Patient Learning

3 03 2013

When two Kung Fu men of the same style meet, a popular greeting in place of “nice to meet you” are the words

“What Form Are You On?”

Did I hit the nail on the head? I know I did.

Kung fu students must avoid the pitfall of becoming form collectors. This art has so much more to offer besides forms. We walk into our schools and look on the wall, and see the list of interesting-sounding forms: Tiger and Cougar. Five Animals. Nine Ring Big Knife. Dang, that stuff sounds cool.

What we are really looking for, when learning the next new form, is often those fighting techniques we believe will turn us into Kung Fu Fighting Machines, just by learning the forms, aren’t we? I think I just heard a chuckle.

I mean, no one really wants to learn forms just to step out in front of a crowd and give a dazzling demonstration of “cool-looking” techniques. Hopefully, the Kung Fu community has matured beyond that. No, we are in the age of proving that Chinese Martial Arts are not outdated, useless martial arts technique. Back in the 80s it was enough to demo an interesting form with Shaw Brothers – looking moves. In the current age of the internet, MMA and the popularity of fight sports, Kung Fu people are struggling for relevancy, and it is only a matter of time we see pure kung fu guys enter the cage and restore the respect Bruce Lee gave us on the big screen.

But it won’t happen overnight. And today, you young guys, who have yet to degenerate to rubbing elbows with masters or name-dropping styles and titles to prove yourselves–it is up to YOU to bring Chinese Martial Arts back to prominence. Nobody really cares how much Cantonese you know. Nobody is impressed that you know 30+ forms, or that you once got Chiu Chi Ling’s autograph. No one gives a damn if your lineage is recognized in China. They don’t care if you were the first one to bring your art to town, or how many awards you’ve won, or if your version of forms is the “original” version. That stuff is so 80s.

In the current community of martial artists, all they really care about is can you thump. Can you step out onto the floor and check your “can’t-use-my-deadliest-stuff-because-of-the-rules” excuses at the door and PROVE that your time with your Sifu was not a waste of time. Trust me, if Kung Fu is to be respected for the reliable form of self defense that we say it is, now is the time for you young cats to get out there and show us what you’re made of.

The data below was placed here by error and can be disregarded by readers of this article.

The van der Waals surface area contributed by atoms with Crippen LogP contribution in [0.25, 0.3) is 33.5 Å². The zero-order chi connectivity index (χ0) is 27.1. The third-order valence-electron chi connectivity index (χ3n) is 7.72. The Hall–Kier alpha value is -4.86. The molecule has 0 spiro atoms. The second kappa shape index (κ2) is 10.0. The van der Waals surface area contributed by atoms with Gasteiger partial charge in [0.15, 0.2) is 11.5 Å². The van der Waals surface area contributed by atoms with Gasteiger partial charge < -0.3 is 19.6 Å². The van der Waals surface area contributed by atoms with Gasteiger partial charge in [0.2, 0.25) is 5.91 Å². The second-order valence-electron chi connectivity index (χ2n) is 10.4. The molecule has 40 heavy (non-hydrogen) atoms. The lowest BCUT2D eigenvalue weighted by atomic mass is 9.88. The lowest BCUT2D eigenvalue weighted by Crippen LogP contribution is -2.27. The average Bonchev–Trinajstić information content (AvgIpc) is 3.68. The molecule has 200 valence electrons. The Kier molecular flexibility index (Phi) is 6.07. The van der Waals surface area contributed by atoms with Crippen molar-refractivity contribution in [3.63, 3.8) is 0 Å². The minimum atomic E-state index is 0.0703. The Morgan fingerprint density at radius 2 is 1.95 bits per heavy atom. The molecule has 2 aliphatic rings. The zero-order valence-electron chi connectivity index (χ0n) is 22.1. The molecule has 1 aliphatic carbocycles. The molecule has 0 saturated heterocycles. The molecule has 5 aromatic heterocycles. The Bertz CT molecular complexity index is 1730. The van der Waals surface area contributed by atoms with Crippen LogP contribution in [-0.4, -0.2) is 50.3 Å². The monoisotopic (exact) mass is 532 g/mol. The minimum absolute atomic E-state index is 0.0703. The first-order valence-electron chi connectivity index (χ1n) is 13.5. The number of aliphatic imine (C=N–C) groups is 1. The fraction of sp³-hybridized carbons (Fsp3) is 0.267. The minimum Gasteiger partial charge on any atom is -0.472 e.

And the first virtue you must embrace and adopt is that of patience.

Patience in training and learning are of the same variety, and they are by products of two of the five virtues of Kung Fu–Loyalty (to teacher, style, school and training) and Humility (to remain a student long enough to truly learn and develop, and not try to be a master before you were ready). If you strive to learn more and more forms, you will end up with just that–forms. Likewise, if you strive for more and more fighting skill, you will end up with the same:  Fighting Skill. Fighting Skill is what people respect, and fighting skill is where true confidence originates in the Kung Fu man. Yes, they will respect other things, like age, intelligence, even skill at forms. Yet nothing silences a room, nothing humbles the arrogant, like a man whose physical presence has just entered because everyone knows who the Tiger is. The Monkey is the guy who jumps around with the loud noises and gets noticed, with his boisterous personality. The Owl is the guy who is wise, been around a long time and people look up to him. The Peacock is beautiful, flashy and may even scare you with his feathers and array of colors. But when that Tiger walks into the room, no animal feels safe, and I don’t care how many Masters you befriend or how many articles you write or what you call yourself. The Owl can rationalize that killing ability is not the point of Kung Fu, but he’d better stay up in that tree. The Mouse can talk of getting along and being friends. In the world of Animals and killers and prey, no one relaxes around the Tiger. And here’s the thing about the Tiger:  as a cub he was just as helpless as any animal and his growth from cute furry animal to the most feared predator in the jungle didn’t happen overnight.

Trust me, it won’t happen overnight for you either.

Train hard, study patiently, listen closely to your Sifu, be acutely aware of other styles and their habits, and your style’s strengths and weaknesses. Give yourself time to absorb the training and build your body. In time, you will be a Tiger yourself. Alliances, forms, terminology, and lineages mean nothing in combat. There is a saying that good soup takes time, and so does good skill. Most people are not patient enough to acquire it, so they spend their time self promoting and trying to convince you that they are Tigers in every way except in the #1 way a Tiger does it.

Trust me when I say this:  Every Kung Fu man who adopts this virtue will eventually become a Tiger, regardless of what style you do, who your master is (or who your master isn’t), what version of forms you’re doing, or how many forms you know. Kung Fu skill lies in the training and the way you approach your training and how you test it. Never forget that. The whole process takes honor, respect, loyalty, integrity, and humility. It takes time.

Thank you for visiting the DC Jow Ga Federation.



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